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How To Haggle

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How to Haggle

from wikiHow - The How to Manual That You Can Edit
Not everyone in the world can afford everything they want. Thankfully, prices aren't always set in stone. Whether you're dealing with a salesperson, customer service representative, or street vendor, try haggling. What've you got to lose?


  1. Stop caring what people think of you. Many people hesitate to haggle because they don't want to seem cheap or argumentative. But are you really willing to pay top dollar just so you can preserve the esteem of total strangers? You're only meeting them this once, and you'll probably never meet them again. Even if you're shopping with people you know, they might raise an eyebrow when you start haggling, but they'll sure be jealous when you get a better price than they did! And yes, there are some situations in which haggling just isn't appropriate, like at a church tag sale, lemonade stands, or when you're buying from someone you know relatively well. Otherwise, just swallow your fear of how you'll be perceived and jump right in. A great motto to keep in mind while you haggle: If you don't throw the basketball, you won't know if you'll score!
  2. Pick your battles wisely. Know what stores will haggle and which products to haggle on. Don't waste fifteen minutes of haggling over one dollar, or else you could easily spend a whole hour of shopping time just saving a measly four dollars! And if you don't choose the right place to haggle, you'll save zero dollars. It's usually easier to haggle in a mom-and-pop store, while many department stores have firm policies that set the prices (although stores where the salespeople are working on commission are fair game[1]). Don't mess with restaurants, grocery stores, bus depots, and the like.[2] Also, while nearly everything is negotiable, items such as jewelry, electronics, and furniture lend themselves especially to haggling. Likewise, hotel and car rental rates and other services are usually open for negotiation.
  3. Do your research. Depending on the kind of product you're haggling over, sometimes you can do some preliminary "homework" by searching the Internet and finding lower prices for the item you want. You can later use that price as a starting point. For extra ammunition, print out the product description and price to show it to the vendor or salesperson if they call your bluff. Make sure you know the website address in case they want to check it out for themselves. Even if you find similar items at a good price, you can always show it to the seller and say "Do you have anything like this for the same price?"
    • If you're dealing with expensive and complex items (like electronic and jewelry) be sure to examine the details. The seller will quickly try to dismiss it by saying "Oh, but their product has feature A, which is inferior to feature B on our product." Depending on your research, you might say "Yes, you're right, but feature A is all I want, need, and am willing to pay for" or "While feature B might be considered superior by most, feature A is actually more appropriate for my particular needs."
  4. Set your standards. Determine what price you consider to be a great deal, a good deal, a mediocre deal, and no deal. When you begin to negotiate, you'll start with your "great deal" price and the seller will probably offer the "mediocre deal". Your goal is to haggle your way to a good deal--the closer to your "great deal" price, the better. For instance, after doing your research on appliances with the features you're looking for, you might say:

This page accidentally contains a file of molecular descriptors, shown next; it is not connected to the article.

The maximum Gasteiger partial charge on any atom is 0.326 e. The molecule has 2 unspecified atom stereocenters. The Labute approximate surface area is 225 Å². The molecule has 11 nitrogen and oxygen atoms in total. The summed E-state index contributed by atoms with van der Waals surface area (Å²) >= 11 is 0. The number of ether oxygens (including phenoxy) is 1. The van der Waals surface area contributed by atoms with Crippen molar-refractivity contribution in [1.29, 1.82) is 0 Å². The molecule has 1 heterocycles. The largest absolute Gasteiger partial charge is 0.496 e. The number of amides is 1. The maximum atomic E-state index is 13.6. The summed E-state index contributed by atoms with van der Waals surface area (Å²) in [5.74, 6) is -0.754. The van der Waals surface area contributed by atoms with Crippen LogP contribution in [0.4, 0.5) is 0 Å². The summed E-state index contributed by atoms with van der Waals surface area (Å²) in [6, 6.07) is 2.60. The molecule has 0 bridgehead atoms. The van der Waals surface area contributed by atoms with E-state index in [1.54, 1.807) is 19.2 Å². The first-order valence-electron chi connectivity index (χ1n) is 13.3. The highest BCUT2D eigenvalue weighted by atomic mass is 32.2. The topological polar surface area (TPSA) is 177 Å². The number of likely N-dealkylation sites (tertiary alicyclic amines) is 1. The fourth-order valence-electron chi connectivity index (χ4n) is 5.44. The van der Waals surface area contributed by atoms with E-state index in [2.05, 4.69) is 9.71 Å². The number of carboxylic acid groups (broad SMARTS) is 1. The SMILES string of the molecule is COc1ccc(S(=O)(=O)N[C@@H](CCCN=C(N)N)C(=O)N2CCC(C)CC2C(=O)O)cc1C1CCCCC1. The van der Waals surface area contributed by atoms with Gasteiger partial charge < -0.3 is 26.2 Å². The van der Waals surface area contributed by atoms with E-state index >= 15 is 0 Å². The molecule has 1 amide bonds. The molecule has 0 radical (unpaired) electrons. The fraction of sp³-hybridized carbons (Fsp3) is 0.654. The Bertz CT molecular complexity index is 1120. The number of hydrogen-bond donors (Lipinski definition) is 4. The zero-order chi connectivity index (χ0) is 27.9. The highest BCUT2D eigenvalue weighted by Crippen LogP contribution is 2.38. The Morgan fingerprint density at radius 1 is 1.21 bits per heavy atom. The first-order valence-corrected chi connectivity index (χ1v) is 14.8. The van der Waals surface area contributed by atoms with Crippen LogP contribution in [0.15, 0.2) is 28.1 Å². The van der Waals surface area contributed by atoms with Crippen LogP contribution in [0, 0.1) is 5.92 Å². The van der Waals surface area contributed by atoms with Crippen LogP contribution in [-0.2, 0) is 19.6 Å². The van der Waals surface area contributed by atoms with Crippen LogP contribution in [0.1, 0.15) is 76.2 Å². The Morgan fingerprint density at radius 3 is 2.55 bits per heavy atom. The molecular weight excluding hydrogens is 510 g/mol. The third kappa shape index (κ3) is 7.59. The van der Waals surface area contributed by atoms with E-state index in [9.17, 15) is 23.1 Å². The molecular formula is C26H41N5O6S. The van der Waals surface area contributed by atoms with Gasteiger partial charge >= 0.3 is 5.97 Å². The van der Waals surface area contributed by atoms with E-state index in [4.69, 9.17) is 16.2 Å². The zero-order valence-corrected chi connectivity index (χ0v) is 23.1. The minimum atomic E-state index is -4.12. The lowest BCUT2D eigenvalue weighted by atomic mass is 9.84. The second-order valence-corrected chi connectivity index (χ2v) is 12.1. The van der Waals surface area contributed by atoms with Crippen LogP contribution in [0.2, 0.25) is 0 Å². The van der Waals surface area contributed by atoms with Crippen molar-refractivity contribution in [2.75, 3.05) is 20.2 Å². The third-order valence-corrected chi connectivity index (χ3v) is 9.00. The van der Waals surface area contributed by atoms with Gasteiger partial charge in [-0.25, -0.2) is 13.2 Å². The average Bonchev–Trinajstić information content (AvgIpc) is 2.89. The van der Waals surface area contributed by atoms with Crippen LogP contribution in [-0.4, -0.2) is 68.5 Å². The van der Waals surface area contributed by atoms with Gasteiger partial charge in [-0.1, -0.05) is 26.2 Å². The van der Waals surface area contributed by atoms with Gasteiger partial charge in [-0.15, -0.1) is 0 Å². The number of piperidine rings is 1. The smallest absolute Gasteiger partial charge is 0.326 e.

• $800 is the average price. No deal.
    • $720 would be a mediocre deal.
    • $675 is a good deal.
    • $640 is a great deal.
  5. Bring cash. A lot of times, offering cash upfront will entice a retailer to meet your price. Split your cash in increments so that you can show the seller the money you're offering without them seeing how much more money you have sitting in your wallet. For example, if you know you want to buy an item for $100, pack $80 in your wallet and $20 in your pocket (or perhaps in your accomplice's pocket, who will "lend" you the money later). When you're face to face with the seller, pull out your wallet and say "Look, I've got $80 here and I'd really like to walk away with this item today. What do you say?" If they resist, you can pretend to search for any additional cash, or ask your accomplice if you can borrow some cash, then present that extra $20 and say "OK, $100 is all I've got. Do we have a deal?"
  6. Browse the sale items. Retailers want to move sale items out to make room for the new, eye-catching products, so they might be more inclined to reduce the price further to get them out of the store.
  7. Show hesitation about buying the product. Even if it's the perfect item, the moment the seller sees that wistful look in your eyes, they'll know they've got the upper hand. Appear interested, as if you're willing to buy the product if the price is right, but you can certainly live without it as well. When the seller tells you the price, say "Hmmmm....I don't know....".
    • Use silence to your advantage. A long, awkward silence is likely to work in your favor. While you stand there as if you're wavering on the fence, the seller will probably get nervous and drop the price a little further, or throw in an extra.[3]
    • Talk about what you don't like about the item, or emphasize its shortcomings. If it's a ring, for example, scrutinize it on your hand and say "I don't know if it's exactly my style...". If it's a computer, ask "Does this come with a wireless keyboard?"[4] At the same time, be respectful. You could easily offend the seller by pointing out or criticizing points of taste. Point out issues of workmanship or wear.